4

Since stain gets darker the longer you let it sit, you'll want to keep the time the stain is on consistent. The biggest advantage to doing it all at once is that you can develop a rhythm to it. If you need to break it into sub-projects, there shouldn't be any issue with that, you may want to use a timer to keep track of how long the stain's on. It's ...


4

You can test the finish by applying different types of solvent in an inconspicuous location on the piece of furniture. For example, you can remove Shellac with denatured alcohol. Bob Vila's website outlines a few common solvents that work for certain finishes in an article about removing varnish. Some types of finish, like lacquer, burn into the existing ...


4

I'd like to re-finish them, without fully stripping them first. Can it be done at all? Can I just wipe something like wipe-on polyurethane on them? Yes and yes, but there are no guarantees about the results and it is dependent on a few specifics. Of course the first job would be to thoroughly clean the surface. Any grease (and there will be grease on them, ...


4

Could I use a high grit or wet sand paper to knock the finish down where it's smooth enough not to catch the duster? Yes sand it, but no need to wet-sand or use a particularly high grit. If you were 'flatting off' and buffing/polishing the surface you'd want to do that (both wet-sand and go up to a high grit) but you can't in this case with the piece in ...


4

It really depends what type of finish you're looking for. The most common method I've seen is to paint the entire piece, let it dry, then sand through the new paint in a few places for a distressed appearance. You could also paint the whole piece, but wipe off the new paint in some places before it dries. Or, before painting, you could rub wax in a few ...


4

Depending on how damaged the wood fibers are, you might be able to salvage at least some of it by dampening the area and heating it to swell the fibers. This is commonly done with a wet cloth and hot iron. Use the cleanest cloth and water you can (DI/distilled if possible). Lay the cloth on the wood, then press it with a hot iron. Check your progress every ...


4

how do I identify what the finish is that was used here, so that I can identify the proper repair? There are some test you can perform to narrow down or identify the finish used on something. Sometimes a good educated guess can be right on the money, pieces from the right eras will inevitably be finished in only certain things (shellac before a certain date,...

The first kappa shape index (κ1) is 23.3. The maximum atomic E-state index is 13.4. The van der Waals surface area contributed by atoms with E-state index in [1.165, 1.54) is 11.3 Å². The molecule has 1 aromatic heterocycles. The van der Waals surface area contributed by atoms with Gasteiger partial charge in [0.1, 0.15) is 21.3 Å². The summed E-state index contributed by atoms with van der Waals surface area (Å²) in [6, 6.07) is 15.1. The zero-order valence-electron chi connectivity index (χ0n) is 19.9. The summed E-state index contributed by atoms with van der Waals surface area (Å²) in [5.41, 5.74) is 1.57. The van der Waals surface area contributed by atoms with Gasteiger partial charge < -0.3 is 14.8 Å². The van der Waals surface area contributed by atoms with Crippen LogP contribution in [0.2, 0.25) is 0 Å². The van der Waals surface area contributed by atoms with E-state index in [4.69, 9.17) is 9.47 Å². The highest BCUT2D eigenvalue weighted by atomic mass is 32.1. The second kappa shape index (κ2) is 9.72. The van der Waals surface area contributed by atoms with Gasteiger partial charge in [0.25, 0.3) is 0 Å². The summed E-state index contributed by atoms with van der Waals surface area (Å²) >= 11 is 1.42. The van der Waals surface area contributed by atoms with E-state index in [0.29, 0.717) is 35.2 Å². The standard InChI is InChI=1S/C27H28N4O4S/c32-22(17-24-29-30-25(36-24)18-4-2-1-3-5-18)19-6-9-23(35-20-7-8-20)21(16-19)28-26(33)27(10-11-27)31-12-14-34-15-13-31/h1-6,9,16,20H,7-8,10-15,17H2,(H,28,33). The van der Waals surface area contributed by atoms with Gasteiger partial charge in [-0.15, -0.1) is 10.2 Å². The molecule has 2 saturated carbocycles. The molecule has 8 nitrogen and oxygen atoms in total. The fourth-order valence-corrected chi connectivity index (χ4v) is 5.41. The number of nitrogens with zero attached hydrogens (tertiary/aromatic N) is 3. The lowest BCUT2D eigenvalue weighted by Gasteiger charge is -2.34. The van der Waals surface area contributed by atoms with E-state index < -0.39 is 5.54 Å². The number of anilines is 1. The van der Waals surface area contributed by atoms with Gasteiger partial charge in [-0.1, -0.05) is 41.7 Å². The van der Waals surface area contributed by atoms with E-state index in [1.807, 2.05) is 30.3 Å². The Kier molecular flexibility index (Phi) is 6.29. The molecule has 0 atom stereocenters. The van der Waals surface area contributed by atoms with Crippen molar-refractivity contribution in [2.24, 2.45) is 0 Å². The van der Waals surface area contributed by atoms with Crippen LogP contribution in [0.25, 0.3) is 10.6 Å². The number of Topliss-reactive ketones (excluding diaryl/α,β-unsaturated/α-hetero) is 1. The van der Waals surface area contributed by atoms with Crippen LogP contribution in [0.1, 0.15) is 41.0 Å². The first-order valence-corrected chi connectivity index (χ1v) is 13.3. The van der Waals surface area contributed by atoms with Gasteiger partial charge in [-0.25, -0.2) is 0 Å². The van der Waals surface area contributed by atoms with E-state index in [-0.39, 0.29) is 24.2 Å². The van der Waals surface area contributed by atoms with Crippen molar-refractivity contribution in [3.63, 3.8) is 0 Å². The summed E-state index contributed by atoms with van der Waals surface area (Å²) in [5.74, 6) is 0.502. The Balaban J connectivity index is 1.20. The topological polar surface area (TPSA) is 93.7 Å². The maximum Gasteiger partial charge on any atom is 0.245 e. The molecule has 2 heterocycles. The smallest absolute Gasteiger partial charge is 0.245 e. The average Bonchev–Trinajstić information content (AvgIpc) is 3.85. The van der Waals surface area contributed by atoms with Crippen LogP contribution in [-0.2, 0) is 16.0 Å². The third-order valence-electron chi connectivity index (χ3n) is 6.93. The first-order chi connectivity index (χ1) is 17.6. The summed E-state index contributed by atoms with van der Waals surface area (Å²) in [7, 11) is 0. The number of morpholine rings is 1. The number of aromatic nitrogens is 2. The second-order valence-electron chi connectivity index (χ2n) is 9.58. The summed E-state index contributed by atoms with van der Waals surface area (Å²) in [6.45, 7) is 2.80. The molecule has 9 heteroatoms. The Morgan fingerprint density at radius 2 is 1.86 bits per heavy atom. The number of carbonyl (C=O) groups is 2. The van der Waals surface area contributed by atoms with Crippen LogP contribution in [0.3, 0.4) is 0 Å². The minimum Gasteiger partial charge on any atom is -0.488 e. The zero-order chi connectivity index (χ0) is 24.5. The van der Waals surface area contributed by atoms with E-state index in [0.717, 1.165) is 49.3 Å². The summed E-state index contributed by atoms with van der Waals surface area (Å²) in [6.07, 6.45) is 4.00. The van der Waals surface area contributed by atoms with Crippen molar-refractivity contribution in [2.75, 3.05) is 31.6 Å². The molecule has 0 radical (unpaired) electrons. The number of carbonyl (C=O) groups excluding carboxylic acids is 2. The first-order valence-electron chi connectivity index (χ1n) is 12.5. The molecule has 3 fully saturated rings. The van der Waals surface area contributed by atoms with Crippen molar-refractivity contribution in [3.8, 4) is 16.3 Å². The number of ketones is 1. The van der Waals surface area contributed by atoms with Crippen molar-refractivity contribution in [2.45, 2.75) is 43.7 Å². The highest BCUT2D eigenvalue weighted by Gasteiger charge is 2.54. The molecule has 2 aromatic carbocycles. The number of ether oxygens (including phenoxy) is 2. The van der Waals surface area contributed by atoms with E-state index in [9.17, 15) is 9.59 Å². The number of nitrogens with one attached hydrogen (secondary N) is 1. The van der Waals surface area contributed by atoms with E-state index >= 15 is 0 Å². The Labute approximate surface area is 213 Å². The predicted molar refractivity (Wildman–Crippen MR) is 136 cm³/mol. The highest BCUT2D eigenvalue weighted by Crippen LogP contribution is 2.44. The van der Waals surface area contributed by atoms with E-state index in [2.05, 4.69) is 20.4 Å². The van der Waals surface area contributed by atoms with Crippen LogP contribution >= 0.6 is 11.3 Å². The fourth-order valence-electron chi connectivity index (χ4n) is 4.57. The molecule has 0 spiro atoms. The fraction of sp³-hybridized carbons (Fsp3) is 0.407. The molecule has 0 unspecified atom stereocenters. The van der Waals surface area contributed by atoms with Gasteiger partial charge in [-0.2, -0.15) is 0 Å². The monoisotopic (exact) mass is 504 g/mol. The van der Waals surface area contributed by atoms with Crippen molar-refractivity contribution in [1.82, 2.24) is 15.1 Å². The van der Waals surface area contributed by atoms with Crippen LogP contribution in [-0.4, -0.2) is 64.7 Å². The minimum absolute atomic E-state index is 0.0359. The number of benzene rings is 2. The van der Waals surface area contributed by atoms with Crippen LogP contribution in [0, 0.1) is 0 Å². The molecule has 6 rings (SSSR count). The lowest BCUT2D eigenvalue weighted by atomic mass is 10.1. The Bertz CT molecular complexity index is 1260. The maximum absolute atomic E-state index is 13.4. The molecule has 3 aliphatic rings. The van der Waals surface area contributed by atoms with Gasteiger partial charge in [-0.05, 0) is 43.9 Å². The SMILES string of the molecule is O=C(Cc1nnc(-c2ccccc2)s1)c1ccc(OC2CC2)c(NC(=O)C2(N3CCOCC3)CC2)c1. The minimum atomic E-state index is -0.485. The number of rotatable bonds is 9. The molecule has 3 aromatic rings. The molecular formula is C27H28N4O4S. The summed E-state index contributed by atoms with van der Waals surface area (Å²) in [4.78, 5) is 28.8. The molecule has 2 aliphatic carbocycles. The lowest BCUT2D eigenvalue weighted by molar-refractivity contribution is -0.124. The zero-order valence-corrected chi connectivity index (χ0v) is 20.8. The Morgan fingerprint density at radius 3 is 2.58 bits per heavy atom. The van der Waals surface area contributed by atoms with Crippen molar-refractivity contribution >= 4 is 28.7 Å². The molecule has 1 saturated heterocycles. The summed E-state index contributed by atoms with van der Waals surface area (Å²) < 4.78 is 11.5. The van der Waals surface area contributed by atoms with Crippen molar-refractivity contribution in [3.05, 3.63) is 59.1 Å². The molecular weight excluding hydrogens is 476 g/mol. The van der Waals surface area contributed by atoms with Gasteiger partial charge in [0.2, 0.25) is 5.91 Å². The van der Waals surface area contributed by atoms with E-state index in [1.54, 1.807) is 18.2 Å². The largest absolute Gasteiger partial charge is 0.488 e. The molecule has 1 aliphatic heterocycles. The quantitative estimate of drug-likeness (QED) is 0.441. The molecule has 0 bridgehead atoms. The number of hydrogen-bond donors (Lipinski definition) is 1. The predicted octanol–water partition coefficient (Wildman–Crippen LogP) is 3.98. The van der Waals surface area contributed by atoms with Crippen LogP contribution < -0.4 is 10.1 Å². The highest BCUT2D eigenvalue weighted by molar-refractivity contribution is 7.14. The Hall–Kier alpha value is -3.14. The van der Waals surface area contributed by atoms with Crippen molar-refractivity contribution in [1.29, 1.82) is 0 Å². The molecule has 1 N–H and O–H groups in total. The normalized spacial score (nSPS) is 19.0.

3

I am not talking about a glaze that gives a slight tint and then collects in the seams and cracks, but an overall color change with hints of the earlier paint. This is very easily achieved using one or both of these techniques: wiping and abrasion. The first is simply to selectively wipe at the paint as you apply it, with your brush or roller in one hand ...


3

Fixing the MDF: I'm planning on mixing a glue/sawdust/wood-filler/mdf/sawdust mixture up, clamping the board in place, applying the glue, letting the glue dry, removing the clamps and board, and then sanding it down. This will likely work fine as far as making a cohesive fill that's strong enough. I've repaired small defects in MDF and hardboard in much ...


3

There are two ways: chemical, and physical. chemical: use paint stripper. if there is still finish left on the body you'll want to test this in an inconspicuous spot to make sure that finish isn't affected undesirably by the stripper. physical: get in there with blades and picks to pull out the paint. You'll ultimately probably need both - using small ...


3

Binder isn't a good word here as in coatings that means the stuff that bonds pigment particles together in paints, e.g. linseed oil in simple oil paints, acrylic/vinyl/styrene suspension in wall paints (US: latex paint, UK: emulsion paints). When shellac is used in between finishes to help with adhesion or ensure compatibility it's sometimes referred to as ...


3

I worry that the finish will either dull the blades more than unfinished stock would or that the finish will accumulate on the knife edges, dulling them and be difficult to remove. Assuming the surface is clean (no grit etc. embedded in the finish) I think the risk of direct dulling is only theoretical, because although a few finishes are very tough or ...


3

The odour from waterbased finishes can sometimes be surprisingly strong and pervasive, but there's usually little cause for concern because the ingredients are relatively benign, and certainly the VOC load is just a fraction of that from an equivalent oil-based finish. But, what you're smelling in each case are completely different things. Is she right ...


2

Sources: boat yards, Re-Store, yard/estate sales, furniture warehouse 'broken corner', curbs the night before trash day, rural antique stores, old condemned houses especially in historic areas, rural woodshops and lumber mills. (Most important rule: keep eyes and ears open for opportunities.) Tools: metal detectors to find nails, grinders (4.5" KwicCut 24 ...